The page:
So our threader with the erudite “pomoncon name” of Pseudoplotinus gives us a plausible intrpretation of recent events, scandals, and such:
So here’s a take I haven’t heard yet. This scandal broke weeks after the President declared the War on Terror over. In other words we are not planning to continue our overseas military operations against those intent on attacking us beyond the odd drone attack. So does this not put the entire burden of national security on the surveillance state? And would this not necessarily lead to an expanding omnipresence of such surveillance in light of the onerous challenge of being the only thing that stands between Americans and the Tsernaev’s of the world?
It seems to me it’s time to ask the left which poison they prefer: a prudent geopolitical solution that includes asserting military influence where necessary, or big brother sifting through your underwear drawer.
So the truth is that we simply can’t withdraw from our position of global leadership and become a republic (or even POLIS) and not at all an empire. The president knows that, of course. Based on recent screw ups and disappointments, it is easy to see why the president would want to rely less on military might in the usual sense. So a lot of his enforcing, as libertarians complain, is given over to Drones. And other than that he’s stuck with relying on the techno-superiority of our surveillance system. I’m not denying for a moment that we should be no. 1 when it comes to every form of techno-warfare. It’s just that it’s a kind of Silicon Valley fantasy–one that does seem to justify needless impingements on personal liberty– that we can defeat those out to get us with digital control alone.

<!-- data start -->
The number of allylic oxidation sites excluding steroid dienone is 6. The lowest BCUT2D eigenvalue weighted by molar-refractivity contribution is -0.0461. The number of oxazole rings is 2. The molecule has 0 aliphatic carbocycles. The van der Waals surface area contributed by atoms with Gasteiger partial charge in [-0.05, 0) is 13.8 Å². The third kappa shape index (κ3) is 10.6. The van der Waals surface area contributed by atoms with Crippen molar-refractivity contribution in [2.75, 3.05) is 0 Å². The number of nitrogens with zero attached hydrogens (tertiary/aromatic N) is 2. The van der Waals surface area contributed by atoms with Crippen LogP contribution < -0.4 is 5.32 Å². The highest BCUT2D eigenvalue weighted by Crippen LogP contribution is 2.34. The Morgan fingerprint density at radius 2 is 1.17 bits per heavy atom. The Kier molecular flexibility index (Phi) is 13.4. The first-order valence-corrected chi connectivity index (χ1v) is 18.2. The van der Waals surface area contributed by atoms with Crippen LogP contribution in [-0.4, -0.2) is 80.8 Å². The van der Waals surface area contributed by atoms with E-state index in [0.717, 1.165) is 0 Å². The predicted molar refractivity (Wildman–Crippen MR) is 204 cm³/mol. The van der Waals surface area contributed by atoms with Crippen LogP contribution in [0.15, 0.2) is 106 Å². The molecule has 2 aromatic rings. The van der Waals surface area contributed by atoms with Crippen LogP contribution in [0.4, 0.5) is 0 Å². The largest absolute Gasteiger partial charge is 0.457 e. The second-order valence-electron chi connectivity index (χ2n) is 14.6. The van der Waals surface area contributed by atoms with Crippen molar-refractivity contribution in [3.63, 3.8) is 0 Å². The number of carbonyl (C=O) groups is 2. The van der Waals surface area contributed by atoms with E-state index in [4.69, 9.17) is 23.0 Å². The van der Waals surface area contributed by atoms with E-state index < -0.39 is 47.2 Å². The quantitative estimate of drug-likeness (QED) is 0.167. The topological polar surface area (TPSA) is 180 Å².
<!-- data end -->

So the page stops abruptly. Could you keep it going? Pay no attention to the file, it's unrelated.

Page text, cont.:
There is some creepy connection between this techno-confidence and the Democrats’ obvious techno-superiority when it comes to winning elections, as well as with the growing awareness that in the digital age there’s no such thing as privacy or, a very paranoid guy might say, personal sovereignty.
So the Silicon Valley ideology is that, thanks to the glittering victories of techno-solutionism, we live in the most libertarian of times. The right to privacy or autonomy is on the march. But there’s also no longer any such thing as privacy in the digital age, and, as Tocqueville might say, increasingly no “points of view” that invigorate the spirit of personal resistance against the (apparently) impersonal forces that surround us.
One piece of evidence: The near-disappearance of citizen soldiers and their replacement by “special forces” that don’t resonate with us in any personal way.